I saved one 5-round box as a comparison to shoot in the .410 combination gun of my youth. Interestingly enough, it shot a single 5 1/2″ group, about the same as the Henry. Given that the Savage has four more inches of barrel and a corresponding sight radius, I’m betting the limiting factor was the round itself.
As it is, 5-ish inch groups are good enough for the .410 slug. I’d put the maximum range for a slug like this on smaller pigs or our small Hill Country deer at no farther than 50 yards.
I say 50 yards not because of accuracy, but pure energy delivered. The slug above generates about 650 ft/lbs of energy at the muzzle. To compare it to something a little more modern, that’s a hot load from a 10mm handgun. On our 90 lb does, that’s good enough, and fine for coyotes and the average pig, too. Just don’t think of the .410 slug as just a smaller version of the 12 or 20 gauge slug. It’s a much smaller, much less lethal cartridge.
The Henry Side Gate Lever Action .410 brings the small smoothbore back to a level of beauty and refinement it deserves. It’s a gorgeous gun, well made right here in America. I’m seeing them on the market priced between $850 and $925. For a lot of people, that will feel like a lot for a “kid’s gun.” If that’s what it was relegated to, I’d agree.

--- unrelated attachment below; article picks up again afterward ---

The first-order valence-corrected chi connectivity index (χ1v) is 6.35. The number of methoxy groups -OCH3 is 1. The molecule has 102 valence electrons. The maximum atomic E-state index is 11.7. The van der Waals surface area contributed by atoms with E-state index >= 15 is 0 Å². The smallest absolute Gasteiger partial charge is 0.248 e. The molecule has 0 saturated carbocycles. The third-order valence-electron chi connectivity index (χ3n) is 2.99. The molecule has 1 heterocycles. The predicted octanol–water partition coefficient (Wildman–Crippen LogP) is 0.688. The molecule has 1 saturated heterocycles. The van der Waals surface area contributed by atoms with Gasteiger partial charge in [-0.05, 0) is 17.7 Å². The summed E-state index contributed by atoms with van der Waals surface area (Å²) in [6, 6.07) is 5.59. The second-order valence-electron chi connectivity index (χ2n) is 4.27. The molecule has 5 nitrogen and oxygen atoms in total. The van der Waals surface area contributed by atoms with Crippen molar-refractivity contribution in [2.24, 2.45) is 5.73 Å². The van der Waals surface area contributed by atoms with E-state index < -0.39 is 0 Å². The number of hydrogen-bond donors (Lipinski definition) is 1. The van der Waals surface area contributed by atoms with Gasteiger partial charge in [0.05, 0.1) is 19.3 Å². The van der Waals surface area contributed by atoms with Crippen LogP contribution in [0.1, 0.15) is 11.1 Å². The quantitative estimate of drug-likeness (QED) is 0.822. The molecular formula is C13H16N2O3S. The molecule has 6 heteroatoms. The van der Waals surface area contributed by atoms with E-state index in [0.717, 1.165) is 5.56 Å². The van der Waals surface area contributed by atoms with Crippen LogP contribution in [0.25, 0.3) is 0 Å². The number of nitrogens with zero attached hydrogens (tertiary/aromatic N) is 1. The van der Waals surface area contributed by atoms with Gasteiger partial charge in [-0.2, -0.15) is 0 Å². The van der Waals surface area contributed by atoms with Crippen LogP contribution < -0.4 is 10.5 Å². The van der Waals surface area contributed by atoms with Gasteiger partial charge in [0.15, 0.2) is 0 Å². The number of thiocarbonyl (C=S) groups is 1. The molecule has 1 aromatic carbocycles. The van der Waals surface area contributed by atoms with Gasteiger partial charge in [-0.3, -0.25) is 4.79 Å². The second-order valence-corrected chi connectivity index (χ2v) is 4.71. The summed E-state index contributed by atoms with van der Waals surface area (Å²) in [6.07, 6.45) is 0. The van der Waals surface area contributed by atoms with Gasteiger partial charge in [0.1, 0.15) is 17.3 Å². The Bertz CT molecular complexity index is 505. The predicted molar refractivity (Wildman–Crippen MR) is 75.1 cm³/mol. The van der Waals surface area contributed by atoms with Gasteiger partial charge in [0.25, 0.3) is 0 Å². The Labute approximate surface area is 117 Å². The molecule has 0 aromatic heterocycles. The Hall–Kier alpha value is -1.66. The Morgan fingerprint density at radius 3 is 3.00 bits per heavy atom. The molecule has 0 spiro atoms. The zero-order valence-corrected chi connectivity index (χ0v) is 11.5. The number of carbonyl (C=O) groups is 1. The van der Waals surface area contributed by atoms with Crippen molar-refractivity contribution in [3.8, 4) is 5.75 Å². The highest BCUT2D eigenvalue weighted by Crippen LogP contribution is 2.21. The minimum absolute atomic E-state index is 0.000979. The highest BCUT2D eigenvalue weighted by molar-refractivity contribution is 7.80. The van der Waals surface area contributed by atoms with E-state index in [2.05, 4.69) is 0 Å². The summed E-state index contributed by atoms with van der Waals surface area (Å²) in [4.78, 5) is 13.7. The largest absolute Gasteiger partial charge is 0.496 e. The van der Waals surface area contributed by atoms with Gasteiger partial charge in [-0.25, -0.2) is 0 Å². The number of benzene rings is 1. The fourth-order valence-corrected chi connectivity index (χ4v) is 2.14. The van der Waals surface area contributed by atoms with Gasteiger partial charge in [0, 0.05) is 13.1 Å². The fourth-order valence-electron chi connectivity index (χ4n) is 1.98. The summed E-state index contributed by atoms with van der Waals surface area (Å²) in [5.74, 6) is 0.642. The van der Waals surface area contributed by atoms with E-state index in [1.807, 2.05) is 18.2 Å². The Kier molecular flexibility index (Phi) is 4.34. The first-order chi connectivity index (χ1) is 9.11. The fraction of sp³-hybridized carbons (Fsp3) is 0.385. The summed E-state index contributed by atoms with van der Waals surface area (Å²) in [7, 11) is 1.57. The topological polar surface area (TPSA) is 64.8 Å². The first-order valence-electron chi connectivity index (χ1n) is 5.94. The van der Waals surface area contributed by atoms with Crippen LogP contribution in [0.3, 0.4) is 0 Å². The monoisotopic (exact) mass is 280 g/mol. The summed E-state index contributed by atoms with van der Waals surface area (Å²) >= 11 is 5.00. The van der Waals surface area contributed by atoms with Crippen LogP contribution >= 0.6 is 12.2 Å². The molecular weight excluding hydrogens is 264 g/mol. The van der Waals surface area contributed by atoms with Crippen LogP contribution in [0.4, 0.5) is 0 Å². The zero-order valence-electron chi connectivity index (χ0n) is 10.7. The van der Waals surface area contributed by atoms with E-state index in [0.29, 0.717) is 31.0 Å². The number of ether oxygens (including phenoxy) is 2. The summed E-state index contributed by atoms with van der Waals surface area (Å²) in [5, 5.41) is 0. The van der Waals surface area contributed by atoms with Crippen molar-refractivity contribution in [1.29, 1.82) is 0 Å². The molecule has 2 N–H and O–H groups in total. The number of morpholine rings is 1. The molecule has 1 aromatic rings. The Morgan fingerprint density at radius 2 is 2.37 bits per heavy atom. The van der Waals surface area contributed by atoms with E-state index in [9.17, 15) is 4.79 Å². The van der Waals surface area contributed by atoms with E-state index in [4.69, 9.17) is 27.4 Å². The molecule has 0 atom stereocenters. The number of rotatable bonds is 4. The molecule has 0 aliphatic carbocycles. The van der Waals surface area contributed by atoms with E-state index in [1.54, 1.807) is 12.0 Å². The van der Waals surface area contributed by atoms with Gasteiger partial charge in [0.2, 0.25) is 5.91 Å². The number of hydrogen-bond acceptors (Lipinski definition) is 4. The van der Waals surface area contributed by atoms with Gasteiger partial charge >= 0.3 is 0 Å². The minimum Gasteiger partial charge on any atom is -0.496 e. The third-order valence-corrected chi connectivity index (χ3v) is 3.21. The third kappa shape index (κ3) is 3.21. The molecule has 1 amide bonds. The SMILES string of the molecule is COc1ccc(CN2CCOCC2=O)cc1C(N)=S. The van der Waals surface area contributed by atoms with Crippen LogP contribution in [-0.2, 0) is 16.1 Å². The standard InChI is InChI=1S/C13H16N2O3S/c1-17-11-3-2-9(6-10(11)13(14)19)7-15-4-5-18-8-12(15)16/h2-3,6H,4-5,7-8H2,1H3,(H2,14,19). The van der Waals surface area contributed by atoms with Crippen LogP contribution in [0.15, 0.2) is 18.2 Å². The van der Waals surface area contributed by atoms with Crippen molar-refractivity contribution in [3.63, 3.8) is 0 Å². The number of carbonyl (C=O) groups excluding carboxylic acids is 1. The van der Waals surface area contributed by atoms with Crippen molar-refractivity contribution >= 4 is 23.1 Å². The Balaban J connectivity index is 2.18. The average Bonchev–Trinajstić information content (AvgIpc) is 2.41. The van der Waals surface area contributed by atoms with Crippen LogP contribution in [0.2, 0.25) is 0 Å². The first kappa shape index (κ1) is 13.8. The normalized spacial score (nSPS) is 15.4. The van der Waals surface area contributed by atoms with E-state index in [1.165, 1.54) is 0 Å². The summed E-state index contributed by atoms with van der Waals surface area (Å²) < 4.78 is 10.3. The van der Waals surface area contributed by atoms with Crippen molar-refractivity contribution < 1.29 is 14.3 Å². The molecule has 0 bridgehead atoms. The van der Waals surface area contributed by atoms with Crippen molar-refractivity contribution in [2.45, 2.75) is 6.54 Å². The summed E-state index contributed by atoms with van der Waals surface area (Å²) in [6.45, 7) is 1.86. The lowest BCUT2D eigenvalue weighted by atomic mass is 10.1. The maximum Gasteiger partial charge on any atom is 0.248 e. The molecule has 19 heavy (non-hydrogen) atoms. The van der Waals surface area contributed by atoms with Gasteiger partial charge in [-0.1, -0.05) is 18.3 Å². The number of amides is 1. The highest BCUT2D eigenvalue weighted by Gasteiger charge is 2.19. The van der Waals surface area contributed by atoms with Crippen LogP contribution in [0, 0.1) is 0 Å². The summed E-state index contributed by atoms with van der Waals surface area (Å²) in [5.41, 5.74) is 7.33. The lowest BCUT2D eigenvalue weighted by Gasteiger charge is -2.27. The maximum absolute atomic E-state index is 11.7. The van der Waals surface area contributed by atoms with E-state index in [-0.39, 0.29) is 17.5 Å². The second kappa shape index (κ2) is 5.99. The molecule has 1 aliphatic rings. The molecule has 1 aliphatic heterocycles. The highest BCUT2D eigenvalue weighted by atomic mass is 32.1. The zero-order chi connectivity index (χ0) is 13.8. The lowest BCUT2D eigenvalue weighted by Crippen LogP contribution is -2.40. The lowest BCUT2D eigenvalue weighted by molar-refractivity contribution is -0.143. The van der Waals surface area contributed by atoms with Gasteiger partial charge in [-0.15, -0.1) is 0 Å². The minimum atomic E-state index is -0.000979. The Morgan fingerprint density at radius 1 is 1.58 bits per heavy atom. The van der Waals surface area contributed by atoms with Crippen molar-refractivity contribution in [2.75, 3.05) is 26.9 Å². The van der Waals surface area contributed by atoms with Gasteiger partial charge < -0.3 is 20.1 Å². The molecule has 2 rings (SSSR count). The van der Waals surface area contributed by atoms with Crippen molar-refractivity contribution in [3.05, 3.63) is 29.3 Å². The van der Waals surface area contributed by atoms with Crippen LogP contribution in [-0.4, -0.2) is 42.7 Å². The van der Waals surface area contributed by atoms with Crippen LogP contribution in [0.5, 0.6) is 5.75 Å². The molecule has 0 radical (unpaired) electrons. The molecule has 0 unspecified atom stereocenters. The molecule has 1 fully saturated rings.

But that’s not what this gun will be relegated to. The lever action .410 makes clay busting a challenge and the entire shooting experience fun. Within the limitations of the cartridge, it’s a capable firearm in the hands of an expert, and a great way to learn and shoot in the hands of a beginner.
And dang, it’s so pretty.
Specifications: Henry Side Gate Lever Action .410 Shotgun
Action Type: Lever Action Shotgun
Caliber: .410 Bore
Chamber Size: 2 1/2″ Shells
Capacity: 6 Rounds
Barrel Length: 19.8″
Barrel Type: Round Blued Steel
Rate of Twist: Smooth/No Choke
Overall Length: 38.1″
Weight: 7.09 lbs.
Receiver Finish: Polished Brass
Rear Sight: Fully Adj. Semi-Buckhorn w/ Diamond Insert
Front Sight: Ramp w/ .062″ Ivory Bead
Scopeability: Drilled and Tapped
Scope Mount Type: Weaver 63B
Stock Material: American Walnut
Length of Pull: 14″
Safety: Transfer Bar
Embellishments/Extras: Regular Lever. Swivel Studs.
Ratings (out of five stars):
Style and Appearance * * * * *
The most gorgeous new .410 on the market today.
Customization * *
There’s no choke system and no extras or embellishments offered from the factory at this time. Like the other side loading models, the receiver comes ready to mount optics.
Reliability * * * * *
Runs any 2 1/2″ shell just fine.
Accuracy * * * * *
I’m not sure how to measure the accuracy of a cylinder bore shotgun with rifle sights, but it performed to the highest extent reasonable for the ammunition loaded in it, regardless of shot size or slug.
Overall * * * * *